Summary: Radical Needs and Moderate Reforms (Ends, Means and Practical Reforms

Author: Amartya Sen is a Veteran Indian economist, philosopher and expert on welfare
studies. He was awarded with Nobel Prize in economics in 1998 for his contribution to
welfare economics. He is popularly known as „Mother Teresa of Economics'.
Keywords: India, quality of life, resources, human capacity, demographic indicators,
endemic deprivation, public action, development process, elementary education, health
care, social security, Uttar Pradesh, Kerala, and West Bengal.
The summary of the chapter 1 from the book “Indian Development: Selected
Regional Perspective” is written into 11 subparts as per the flow of the topics in the original
literature. The chapter emphasizes on the prevalence of atrocities in the Indian Society, and
on the role of public participation in addressing the problem. It gives rationale on the need to
go beyond the narrow focus of current policy debates on the issue of market-oriented reforms
aimed at accelerating the rate of economic growth. These reforms can contribute to the
elimination of basic deprivations in India, but they need to be supported and supplemented by
a far more active involvement in the provision of basic education, health care, social security,
and related fields.
The chapter encompasses the Amartya Sen‟s eloquent synthesis of theoretical
concepts of India‟s economic development with empirical findings. Economic policies have
witnessed the radical change over the time in India with economic development reification as
a function of increase in per capita Gross Domestic Product ignoring expanding human
capabilities. The author assess India‟s performance in promoting basic education, health, and
well being through historical, cross-cutting, cross-regional, and cross-national comparisons.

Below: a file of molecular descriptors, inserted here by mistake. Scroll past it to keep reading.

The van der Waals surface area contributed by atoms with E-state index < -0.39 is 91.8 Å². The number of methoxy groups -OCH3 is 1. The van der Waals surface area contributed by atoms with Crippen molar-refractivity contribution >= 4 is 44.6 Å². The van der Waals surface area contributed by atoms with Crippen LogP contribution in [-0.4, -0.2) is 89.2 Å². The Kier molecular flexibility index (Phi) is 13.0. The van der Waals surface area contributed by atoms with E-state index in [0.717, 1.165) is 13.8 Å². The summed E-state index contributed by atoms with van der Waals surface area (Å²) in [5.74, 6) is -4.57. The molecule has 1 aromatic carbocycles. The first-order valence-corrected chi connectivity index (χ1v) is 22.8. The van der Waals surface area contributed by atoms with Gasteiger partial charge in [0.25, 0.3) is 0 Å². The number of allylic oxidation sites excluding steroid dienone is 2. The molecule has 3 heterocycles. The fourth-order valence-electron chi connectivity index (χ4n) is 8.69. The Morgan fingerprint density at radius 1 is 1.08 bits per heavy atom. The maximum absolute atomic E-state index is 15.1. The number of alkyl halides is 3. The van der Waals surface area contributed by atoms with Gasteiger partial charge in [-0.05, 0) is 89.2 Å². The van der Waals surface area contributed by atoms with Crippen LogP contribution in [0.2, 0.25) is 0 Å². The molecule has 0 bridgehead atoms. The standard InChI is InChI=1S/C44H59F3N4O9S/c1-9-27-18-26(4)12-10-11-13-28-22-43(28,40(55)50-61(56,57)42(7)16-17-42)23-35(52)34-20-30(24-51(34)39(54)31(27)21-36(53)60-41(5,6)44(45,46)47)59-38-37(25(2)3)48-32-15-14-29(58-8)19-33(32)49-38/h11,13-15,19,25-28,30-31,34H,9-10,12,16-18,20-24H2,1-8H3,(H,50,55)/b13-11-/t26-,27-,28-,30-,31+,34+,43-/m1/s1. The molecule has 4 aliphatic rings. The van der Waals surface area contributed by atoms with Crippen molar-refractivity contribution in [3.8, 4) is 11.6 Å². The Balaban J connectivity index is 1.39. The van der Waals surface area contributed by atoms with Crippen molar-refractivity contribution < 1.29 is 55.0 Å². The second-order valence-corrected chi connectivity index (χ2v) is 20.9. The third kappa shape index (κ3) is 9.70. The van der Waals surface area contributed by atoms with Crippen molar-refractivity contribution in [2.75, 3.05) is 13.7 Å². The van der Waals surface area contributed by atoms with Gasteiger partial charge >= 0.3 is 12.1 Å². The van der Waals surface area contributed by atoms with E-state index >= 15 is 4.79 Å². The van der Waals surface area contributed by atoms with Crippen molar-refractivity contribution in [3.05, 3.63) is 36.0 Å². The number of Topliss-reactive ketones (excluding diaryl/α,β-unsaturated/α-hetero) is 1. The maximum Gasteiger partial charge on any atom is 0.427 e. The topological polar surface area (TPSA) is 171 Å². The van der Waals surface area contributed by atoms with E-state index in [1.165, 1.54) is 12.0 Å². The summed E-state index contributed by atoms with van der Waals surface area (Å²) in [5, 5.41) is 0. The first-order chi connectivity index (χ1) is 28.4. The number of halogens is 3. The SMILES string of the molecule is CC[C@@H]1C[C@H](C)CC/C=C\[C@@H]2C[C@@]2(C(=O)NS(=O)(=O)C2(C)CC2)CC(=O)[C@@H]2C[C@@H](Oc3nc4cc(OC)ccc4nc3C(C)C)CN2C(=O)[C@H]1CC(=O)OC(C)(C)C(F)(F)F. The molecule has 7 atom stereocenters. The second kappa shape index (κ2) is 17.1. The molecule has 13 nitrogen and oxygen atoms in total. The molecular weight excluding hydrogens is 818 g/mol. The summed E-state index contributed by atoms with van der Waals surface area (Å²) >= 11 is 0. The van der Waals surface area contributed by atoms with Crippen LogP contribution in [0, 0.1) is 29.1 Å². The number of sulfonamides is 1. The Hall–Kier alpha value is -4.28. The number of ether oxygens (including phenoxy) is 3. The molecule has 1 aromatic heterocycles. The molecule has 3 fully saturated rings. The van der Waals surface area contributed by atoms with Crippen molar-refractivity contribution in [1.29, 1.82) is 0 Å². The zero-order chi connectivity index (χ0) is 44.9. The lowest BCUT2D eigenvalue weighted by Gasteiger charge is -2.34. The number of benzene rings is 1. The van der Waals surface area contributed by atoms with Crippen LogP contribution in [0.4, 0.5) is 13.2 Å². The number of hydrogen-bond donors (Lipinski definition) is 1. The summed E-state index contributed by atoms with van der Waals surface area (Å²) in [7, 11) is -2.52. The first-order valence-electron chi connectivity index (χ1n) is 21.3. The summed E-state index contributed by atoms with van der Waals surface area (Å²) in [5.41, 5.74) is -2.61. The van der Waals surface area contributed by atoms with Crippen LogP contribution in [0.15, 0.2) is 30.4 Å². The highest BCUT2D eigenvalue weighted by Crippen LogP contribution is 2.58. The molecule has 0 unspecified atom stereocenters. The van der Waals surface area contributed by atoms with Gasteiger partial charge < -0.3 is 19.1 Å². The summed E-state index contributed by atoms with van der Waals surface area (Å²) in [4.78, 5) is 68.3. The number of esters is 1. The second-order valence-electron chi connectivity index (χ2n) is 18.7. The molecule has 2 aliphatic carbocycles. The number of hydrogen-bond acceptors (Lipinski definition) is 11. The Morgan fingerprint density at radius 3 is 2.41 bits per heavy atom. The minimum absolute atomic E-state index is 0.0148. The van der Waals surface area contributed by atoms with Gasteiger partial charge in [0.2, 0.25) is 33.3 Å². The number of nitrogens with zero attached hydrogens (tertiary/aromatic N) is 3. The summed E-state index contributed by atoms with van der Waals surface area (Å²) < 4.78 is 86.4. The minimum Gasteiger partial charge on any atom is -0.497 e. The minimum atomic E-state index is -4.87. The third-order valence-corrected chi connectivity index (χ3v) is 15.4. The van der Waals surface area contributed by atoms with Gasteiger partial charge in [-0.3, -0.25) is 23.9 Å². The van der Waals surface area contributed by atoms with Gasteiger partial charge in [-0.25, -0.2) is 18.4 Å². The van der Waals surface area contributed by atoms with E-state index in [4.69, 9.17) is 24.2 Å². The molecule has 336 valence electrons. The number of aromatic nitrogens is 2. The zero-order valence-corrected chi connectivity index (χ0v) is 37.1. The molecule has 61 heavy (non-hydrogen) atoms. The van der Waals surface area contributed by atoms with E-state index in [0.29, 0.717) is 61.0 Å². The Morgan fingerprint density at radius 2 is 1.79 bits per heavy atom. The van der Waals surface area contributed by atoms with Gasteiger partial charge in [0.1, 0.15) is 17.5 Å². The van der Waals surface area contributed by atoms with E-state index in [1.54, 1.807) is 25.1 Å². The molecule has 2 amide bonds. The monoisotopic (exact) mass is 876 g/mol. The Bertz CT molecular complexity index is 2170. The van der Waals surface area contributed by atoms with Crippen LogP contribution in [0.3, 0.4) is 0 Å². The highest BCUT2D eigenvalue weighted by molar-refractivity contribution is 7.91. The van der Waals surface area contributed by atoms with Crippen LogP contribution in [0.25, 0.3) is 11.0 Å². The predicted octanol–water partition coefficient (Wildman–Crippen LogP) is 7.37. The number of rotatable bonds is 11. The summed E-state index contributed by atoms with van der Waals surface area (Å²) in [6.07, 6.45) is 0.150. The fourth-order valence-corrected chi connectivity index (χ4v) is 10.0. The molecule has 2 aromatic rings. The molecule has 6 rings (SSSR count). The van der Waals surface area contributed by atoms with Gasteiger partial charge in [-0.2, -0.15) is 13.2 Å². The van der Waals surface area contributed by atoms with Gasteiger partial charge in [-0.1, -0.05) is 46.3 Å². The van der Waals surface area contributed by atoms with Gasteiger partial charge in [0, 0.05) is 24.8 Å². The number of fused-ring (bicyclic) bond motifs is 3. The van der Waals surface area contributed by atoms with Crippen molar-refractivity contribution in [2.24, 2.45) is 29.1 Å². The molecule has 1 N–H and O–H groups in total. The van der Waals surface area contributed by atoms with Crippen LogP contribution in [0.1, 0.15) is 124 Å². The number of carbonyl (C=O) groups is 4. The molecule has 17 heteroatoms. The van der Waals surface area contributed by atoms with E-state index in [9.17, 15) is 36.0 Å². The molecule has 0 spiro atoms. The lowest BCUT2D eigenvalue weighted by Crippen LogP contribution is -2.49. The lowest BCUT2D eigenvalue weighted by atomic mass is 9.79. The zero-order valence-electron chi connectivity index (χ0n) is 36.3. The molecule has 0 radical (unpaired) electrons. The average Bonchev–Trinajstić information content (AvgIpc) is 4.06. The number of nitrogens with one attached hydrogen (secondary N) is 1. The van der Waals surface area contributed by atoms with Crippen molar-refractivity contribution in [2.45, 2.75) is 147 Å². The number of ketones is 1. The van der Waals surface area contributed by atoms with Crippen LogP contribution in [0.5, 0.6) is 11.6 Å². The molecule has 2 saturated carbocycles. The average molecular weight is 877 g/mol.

He presents an empirical analysis of regional variations in mortality, fertility and gender bias
highlighting important connections between demographic outcomes, economic development
and women's agency. The literature uses the rich diversity of India‟s development experience
as a laboratory to compare the range of outcomes in various states and to generate the
proactive explanations for their relative success and failure.
The author elaborates the evolution of human capacities in Uttar Pradesh, West
Bengal, and Kerala. He employs historical, intrastate, and interstate comparisons to pose
interesting issues and elaborates proactive hypothesis. He investigates the factors causing
divergent outcomes in human capacity due to economic growth. State policy and public
action can develop human capacities even when the growth is limited taking Kerala as the
role model. Economic growth does not necessarily advances human capacities. Despite
modest growth in Uttar Pradesh, educational standards in government schools have dropped
as a result of declining per capita expenditure in public education, a decrease in number of
elementary school teachers per capita, and the deteriorating performance of teachers. Further
econometric study finds that urbanization, poverty alleviation, increased male literacy, and
the spread of medical facilities do nothing to reduce gender disparities in child mortality and
in some cases increase them by reducing rates for males more than that for females.
Sen emphasizes on India needs to broaden its base in the spheres of education,
healthcare and women's equality to foster economic growth. India does have many
achievements in the success of a relatively small group of privileged people well trained in
higher education and specialised expertise. Yet our educational system remains deeply unjust.
Among other bad consequences, the low coverage and low quality of school education in
India extracts a heavy price in the pattern of our economic development. The economy may
be doing much better than before in many different ways. India is still paying quite a heavy
price for having a far less educated general labour force than countries like China. India has
great difficulty in competing in a whole range of simple products, the making of which
requires basic elementary education.
Critical of the neglect that elementary education has been subjected to since early
Independence, Prof. Sen emphasizes the inclination of India's first Prime Minister Jawaharlal
Nehru for technical education and his attitude towards primary education is “lamentable.”
Prof. Sen regretted that primary education has insufficient coverage in India. There were a
huge number of out-of-school children and the quality of education was low. “India needs to
widen its education base radically,” he said.
It would not be possible to achieve inclusive economic growth, which is central to the
government policies, if the commitment to ameliorate social opportunity is not adhered to.